By policing the boundaries, communal movement likewise dictates what constitutes the legitimate and illegitimate aspects of the social identity; i.e. what aspects of being a fan are considered appropriate to be a part of the community. That is, fans attempt to control what constitutes appropriate behavior for a fan within a fandom as a way to determine and secure the legitimacy of the fan community, of the fandom, and of being a fan in modern culture/society. If enough individuals in the community oppose such communal movements, the community can fracture, developing into a new community with different policing, different definitions of legitimacy, and different allowances for how to be a fan. Thus, policing of the boundaries can be seen as attempts to position and co-construct what constitutes the right way of being within a community, within a fandom, within a society/culture. The need to position, to legitimize, could result from insecurities/anxieties – actual and perceived – psychological, sociological, cultural – in the face of changing times and norms.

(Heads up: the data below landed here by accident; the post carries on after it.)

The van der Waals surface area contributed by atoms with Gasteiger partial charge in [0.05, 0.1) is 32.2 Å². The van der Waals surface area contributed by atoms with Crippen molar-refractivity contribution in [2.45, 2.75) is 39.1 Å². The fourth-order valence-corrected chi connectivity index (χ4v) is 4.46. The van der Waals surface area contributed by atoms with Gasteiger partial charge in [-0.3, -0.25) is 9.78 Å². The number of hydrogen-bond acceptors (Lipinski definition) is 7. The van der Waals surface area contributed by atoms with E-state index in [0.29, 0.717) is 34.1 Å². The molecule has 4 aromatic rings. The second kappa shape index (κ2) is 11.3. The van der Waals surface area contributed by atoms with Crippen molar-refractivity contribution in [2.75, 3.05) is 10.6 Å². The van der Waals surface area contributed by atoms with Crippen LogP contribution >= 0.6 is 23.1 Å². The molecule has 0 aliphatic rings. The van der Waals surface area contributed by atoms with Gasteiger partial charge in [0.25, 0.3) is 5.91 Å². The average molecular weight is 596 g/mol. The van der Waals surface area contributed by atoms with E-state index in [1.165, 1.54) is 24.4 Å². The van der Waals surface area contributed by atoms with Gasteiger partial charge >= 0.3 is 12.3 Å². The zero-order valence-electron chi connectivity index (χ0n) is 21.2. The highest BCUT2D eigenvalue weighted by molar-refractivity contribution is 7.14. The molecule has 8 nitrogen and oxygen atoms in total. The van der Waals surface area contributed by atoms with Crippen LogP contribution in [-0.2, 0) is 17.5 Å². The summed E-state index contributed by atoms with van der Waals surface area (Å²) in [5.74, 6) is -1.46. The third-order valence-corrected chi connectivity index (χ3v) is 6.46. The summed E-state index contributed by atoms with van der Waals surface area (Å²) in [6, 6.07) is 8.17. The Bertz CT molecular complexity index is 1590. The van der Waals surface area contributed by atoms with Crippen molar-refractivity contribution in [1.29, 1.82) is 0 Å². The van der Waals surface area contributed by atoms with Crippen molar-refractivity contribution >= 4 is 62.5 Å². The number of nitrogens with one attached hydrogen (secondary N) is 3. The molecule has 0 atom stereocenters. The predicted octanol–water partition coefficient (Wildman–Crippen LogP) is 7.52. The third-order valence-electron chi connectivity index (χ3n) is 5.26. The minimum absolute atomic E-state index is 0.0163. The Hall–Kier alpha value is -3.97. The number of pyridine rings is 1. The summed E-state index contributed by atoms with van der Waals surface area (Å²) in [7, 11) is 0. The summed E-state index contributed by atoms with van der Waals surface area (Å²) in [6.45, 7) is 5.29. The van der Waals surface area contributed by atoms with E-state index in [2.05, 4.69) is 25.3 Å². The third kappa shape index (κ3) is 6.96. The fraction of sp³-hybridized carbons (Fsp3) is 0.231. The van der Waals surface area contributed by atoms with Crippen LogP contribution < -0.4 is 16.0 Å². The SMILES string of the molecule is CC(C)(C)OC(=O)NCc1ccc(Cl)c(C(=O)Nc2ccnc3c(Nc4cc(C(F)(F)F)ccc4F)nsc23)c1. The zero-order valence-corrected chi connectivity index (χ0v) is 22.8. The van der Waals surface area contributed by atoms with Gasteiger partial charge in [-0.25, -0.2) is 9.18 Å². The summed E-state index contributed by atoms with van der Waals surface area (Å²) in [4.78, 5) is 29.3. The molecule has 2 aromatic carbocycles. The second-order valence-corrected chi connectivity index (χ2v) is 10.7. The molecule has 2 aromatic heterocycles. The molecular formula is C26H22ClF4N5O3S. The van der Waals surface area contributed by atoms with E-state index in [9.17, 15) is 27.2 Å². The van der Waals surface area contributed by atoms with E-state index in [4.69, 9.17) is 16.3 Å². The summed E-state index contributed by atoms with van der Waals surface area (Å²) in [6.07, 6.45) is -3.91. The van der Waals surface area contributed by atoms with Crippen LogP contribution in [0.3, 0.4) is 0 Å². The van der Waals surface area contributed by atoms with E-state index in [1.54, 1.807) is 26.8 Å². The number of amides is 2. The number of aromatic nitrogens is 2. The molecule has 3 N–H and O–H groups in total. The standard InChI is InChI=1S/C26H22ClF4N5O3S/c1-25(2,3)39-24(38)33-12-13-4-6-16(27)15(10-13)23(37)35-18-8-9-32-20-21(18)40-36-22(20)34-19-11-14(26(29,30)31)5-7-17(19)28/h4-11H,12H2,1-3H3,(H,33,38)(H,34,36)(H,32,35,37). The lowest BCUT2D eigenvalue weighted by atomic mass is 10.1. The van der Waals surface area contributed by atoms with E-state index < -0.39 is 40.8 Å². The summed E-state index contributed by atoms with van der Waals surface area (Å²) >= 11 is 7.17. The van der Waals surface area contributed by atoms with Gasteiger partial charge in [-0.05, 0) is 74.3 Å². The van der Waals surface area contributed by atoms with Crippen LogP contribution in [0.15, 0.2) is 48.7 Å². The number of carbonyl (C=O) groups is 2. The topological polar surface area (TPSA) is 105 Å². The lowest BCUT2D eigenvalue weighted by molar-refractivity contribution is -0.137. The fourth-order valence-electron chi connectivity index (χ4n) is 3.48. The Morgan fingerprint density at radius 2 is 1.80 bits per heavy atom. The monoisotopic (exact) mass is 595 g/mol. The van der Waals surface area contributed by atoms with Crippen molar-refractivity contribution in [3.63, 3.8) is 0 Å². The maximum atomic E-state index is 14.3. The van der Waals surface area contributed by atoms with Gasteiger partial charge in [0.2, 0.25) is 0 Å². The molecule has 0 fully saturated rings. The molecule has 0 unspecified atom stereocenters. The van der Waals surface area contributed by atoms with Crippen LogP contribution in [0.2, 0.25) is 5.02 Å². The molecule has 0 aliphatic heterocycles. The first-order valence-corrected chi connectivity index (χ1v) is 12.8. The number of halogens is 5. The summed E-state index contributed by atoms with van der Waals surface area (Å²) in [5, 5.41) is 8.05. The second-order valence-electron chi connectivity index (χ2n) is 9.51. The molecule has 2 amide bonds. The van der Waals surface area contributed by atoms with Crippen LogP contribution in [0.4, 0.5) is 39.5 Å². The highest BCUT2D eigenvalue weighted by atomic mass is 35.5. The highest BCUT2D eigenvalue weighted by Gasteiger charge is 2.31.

Thus, a fandom represents an ideology, or a way of organizing how individuals think about reality. Fandom helps people make sense of reality and can shape an individual’s perceptions of it. In this way, clashes between fandoms essentially represent a clashing between views of reality (i.e. what is right vs. wrong). In particular, within fandoms, fan communities may develop cultural norms and rituals that serve as the foundation for the interactions of any particular fan community. It could be that the clashes, tensions, and problems result from these cultural perceptions of what constitutes appropriate fan activities for the fandom.
While this dark side of fractures exists both within and between fandoms, it is nevertheless a dark side that exists throughout the human experience. In order for these issues to no longer lead to such fractures, individuals and communities must actively attempt to bridge the gaps within and between fandoms caused by differences in opinion. That is, more works needs to be done to encourage self-reflection and self-awareness about one’s activities so as to promote the type of perspective-taking and empathy necessary for a reduction in insularity and a propensity to self-identify only as a fan within a particular fandom. Thus, more and better communication with different types of fans becomes necessary to heal and seal the fractures discussed in this monograph. Good can come from these fractures, debates and dissension, but only as long as people engage in discourse with an awareness of the darkness that could result.
I would love to hear your thoughts on this categorization: do you agree? did I mischaracterize any? did I miss any? And if you have any stories to share, please do so here or on Facebook or Twitter with #fracturedfandom.